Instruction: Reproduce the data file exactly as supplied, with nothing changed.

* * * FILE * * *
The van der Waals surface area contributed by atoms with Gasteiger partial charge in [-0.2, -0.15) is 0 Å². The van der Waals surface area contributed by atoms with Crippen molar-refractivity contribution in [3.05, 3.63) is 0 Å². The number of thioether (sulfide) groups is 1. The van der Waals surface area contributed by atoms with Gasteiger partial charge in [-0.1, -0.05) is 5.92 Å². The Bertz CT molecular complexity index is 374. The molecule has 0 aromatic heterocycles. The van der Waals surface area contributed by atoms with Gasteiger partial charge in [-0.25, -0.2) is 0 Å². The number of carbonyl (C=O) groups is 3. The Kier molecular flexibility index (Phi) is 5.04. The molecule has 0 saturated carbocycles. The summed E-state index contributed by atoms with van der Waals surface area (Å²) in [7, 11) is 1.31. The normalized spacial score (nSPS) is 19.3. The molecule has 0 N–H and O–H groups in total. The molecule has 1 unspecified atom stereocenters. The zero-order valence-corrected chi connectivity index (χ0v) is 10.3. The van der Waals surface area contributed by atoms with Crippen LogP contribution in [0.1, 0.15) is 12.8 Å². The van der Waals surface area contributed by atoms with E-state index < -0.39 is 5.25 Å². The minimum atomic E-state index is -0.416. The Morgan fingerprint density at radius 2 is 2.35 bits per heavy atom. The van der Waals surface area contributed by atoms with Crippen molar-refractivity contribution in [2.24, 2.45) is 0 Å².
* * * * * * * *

The van der Waals surface area contributed by atoms with Gasteiger partial charge in [-0.2, -0.15) is 0 Å². The van der Waals surface area contributed by atoms with Crippen molar-refractivity contribution in [3.05, 3.63) is 0 Å². The number of thioether (sulfide) groups is 1. The van der Waals surface area contributed by atoms with Gasteiger partial charge in [-0.1, -0.05) is 5.92 Å². The Bertz CT molecular complexity index is 374. The molecule has 0 aromatic heterocycles. The van der Waals surface area contributed by atoms with Gasteiger partial charge in [-0.25, -0.2) is 0 Å². The number of carbonyl (C=O) groups is 3. The Kier molecular flexibility index (Phi) is 5.04. The molecule has 0 saturated carbocycles. The summed E-state index contributed by atoms with van der Waals surface area (Å²) in [7, 11) is 1.31. The normalized spacial score (nSPS) is 19.3. The molecule has 0 N–H and O–H groups in total. The molecule has 1 unspecified atom stereocenters. The zero-order valence-corrected chi connectivity index (χ0v) is 10.3. The van der Waals surface area contributed by atoms with Crippen LogP contribution in [0.1, 0.15) is 12.8 Å². The van der Waals surface area contributed by atoms with E-state index < -0.39 is 5.25 Å². The minimum atomic E-state index is -0.416. The Morgan fingerprint density at radius 2 is 2.35 bits per heavy atom. The van der Waals surface area contributed by atoms with Crippen molar-refractivity contribution in [2.24, 2.45) is 0 Å².